Next of kin concern?
There is something called Common Law marriage.  It derives from Old English Law.  It is still done today though not nearly as much as it should be. So actually you are wrong. YOU would be considered Next of Kin If something were to befall your spouse in that instance with no wedding LICENSE.  Most of you are content to be slaves, not even knowing that you are enslaved.  So sad

Offline budDude

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Yes, it is very, very much an American thing.
NO, it is NOT Unless one lives in a 3rd world craphole.
The state controls every aspect of a man today and his property, including His wife.
 Yes, I said it. 
Property defined-  That which is proper to a man.  Wife falls into that category.

Offline Nadir

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  • Not quite, it originated in different European countries varying from the 12th to the 16th century.  They were originally issued by the Church.  Regular license if you were to be married in your Church, and a special license by the bishop if you were to married in another Church other than your own...Say the Basilica or Cathedral, or parish in another town, etc.  This didn't start out being an American thing.
     
    JDeK was referring to the 99.9999999% of all Catholic priests who won't marry you without a licence. My point is that this is an American and not a Catholic thing. The Church does not require it. 
    Some people here (I am not referring to JDeK here) confuse  America with the world (I mean the physical world)


    Offline Irish_Catholic

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  • There is something called Common Law marriage.  It derives from Old English Law.  It is still done today though not nearly as much as it should be. So actually you are wrong. YOU would be considered Next of Kin If something were to befall your spouse in that instance with no wedding LICENSE.  Most of you are content to be slaves, not even knowing that you are enslaved.  So sad
    Not in the UK or Ireland, there's not.
    Just last week I read a report on the difficulties faced by the surviving partner after a death, when they thought they had a 'common law marriage.' The surviving partner has no rights to property, pensions, bank accounts etc unless they are in joint names or there is a will naming them as recipient.
    The idea of 'common law' marriage actually came from the church in medieval times. Many couples lived together as man & wife after a simple betrothal / promise ceremony followed by consummation - without going through the sacrament of marriage. It was considered just as valid as a formal marriage. Indeed, several times it led to the dis-inheriting of a monarch when it was found that one of their parents had a common-law wife prior to marrying the queen, which meant that their children were illegitimate. (e.g. - Edward V was set aside in favour of Richard III because it was said Edward IV had been pre-contracted to Eleanor Butler prior to marrying Elizabeth Woodville, making his marriage to Queen Elizabeth bigamous).
    Pre-contract common-law marriages were done away with in England at the time of the reformation. Whether they still exist anywhere else I don't know.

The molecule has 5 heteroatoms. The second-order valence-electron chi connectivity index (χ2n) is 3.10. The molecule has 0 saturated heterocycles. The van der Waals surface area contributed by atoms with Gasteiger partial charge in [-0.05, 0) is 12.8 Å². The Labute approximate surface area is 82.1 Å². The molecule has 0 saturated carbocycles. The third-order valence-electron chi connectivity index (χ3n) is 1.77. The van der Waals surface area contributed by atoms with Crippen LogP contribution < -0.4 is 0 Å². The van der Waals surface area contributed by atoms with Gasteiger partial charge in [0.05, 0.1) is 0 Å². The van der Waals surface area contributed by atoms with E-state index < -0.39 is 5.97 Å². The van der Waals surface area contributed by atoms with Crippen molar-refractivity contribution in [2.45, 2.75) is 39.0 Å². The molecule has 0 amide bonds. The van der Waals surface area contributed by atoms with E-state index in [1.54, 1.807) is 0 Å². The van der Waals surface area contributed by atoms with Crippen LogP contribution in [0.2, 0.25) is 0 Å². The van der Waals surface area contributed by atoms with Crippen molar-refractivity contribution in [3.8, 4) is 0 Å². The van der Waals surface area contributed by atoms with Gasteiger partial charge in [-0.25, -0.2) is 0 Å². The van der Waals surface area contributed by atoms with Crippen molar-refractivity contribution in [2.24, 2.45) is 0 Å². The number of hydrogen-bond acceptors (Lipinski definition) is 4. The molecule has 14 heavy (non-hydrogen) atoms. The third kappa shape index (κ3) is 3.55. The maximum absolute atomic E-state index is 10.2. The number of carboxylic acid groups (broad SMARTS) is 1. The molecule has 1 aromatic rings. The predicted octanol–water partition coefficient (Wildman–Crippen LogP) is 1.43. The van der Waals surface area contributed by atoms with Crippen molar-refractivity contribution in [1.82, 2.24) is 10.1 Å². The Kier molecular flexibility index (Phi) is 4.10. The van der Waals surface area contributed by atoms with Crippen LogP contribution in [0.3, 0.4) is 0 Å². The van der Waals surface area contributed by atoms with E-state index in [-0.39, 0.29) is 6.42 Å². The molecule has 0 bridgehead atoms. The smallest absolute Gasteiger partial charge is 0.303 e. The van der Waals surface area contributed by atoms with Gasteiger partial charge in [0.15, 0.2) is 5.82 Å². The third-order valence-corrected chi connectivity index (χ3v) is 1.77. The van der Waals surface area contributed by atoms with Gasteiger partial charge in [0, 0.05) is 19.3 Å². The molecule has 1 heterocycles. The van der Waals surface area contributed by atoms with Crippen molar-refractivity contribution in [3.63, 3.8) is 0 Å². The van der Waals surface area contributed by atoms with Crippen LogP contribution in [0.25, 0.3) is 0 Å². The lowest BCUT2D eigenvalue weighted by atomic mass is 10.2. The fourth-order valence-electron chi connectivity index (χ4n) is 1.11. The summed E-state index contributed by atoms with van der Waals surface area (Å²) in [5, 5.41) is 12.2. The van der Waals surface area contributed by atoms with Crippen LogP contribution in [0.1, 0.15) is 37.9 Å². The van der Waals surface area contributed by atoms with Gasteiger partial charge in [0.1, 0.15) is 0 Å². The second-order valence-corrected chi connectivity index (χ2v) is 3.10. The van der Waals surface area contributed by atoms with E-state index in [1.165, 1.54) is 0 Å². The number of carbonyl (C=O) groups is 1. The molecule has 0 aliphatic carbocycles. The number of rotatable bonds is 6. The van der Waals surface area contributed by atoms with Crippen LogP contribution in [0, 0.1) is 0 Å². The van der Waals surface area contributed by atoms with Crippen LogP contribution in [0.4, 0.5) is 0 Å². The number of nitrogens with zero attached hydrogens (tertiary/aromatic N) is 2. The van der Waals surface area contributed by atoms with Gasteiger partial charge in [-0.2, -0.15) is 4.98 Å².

Parliament in Westminster is considering changing the law to give rights to co-habiting couples who think they are in a common law marriage, because such a thing no longer exists.
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    Offline Nadir

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  • A marriage licence exists outside of the marriage. It is not a proof of marriage. It is merely a document saying that the couple have a possibility and a right to be married. You could have had several licences and never have married. You are confusing a licence with a marriage certificate which is only issued after the marriage.

    Common law marriage is a marriage that does not have the blessing of the Church nor the recognition of the state in normal circumstances. Marriage is by its very nature a public act which accepted as such by the community.

    Offline budDude

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  • Not in the UK or Ireland, there's not.
    Just last week I read a report on the difficulties faced by the surviving partner after a death, when they thought they had a 'common law marriage.' The surviving partner has no rights to property, pensions, bank accounts etc unless they are in joint names or there is a will naming them as recipient.
    The idea of 'common law' marriage actually came from the church in medieval times. Many couples lived together as man & wife after a simple betrothal / promise ceremony followed by consummation - without going through the sacrament of marriage. It was considered just as valid as a formal marriage. Indeed, several times it led to the dis-inheriting of a monarch when it was found that one of their parents had a common-law wife prior to marrying the queen, which meant that their children were illegitimate. (e.g. - Edward V was set aside in favour of Richard III because it was said Edward IV had been pre-contracted to Eleanor Butler prior to marrying Elizabeth Woodville, making his marriage to Queen Elizabeth bigamous).
    Pre-contract common-law marriages were done away with in England at the time of the reformation. Whether they still exist anywhere else I don't know.
    Parliament in Westminster is considering changing the law to give rights to co-habiting couples who think they are in a common law marriage, because such a thing no longer exists.
    The Only reason you 'hear' of those so called difficulties, is so people dont follow suit.  Its bad for the legal system, the state, judges and society deep state as it exists now, if people learn they are slaves, and do not assert their rights.
    Common Law Joint Bank account- is not hard to do for heaven sake.  Nor is a pension- there are survivor rights names right on the document. Property- simply add one to a quit claim deed pr put one on title.  None of this is hard or complicated.
    Common Law marriages still exist.  Though not in great number.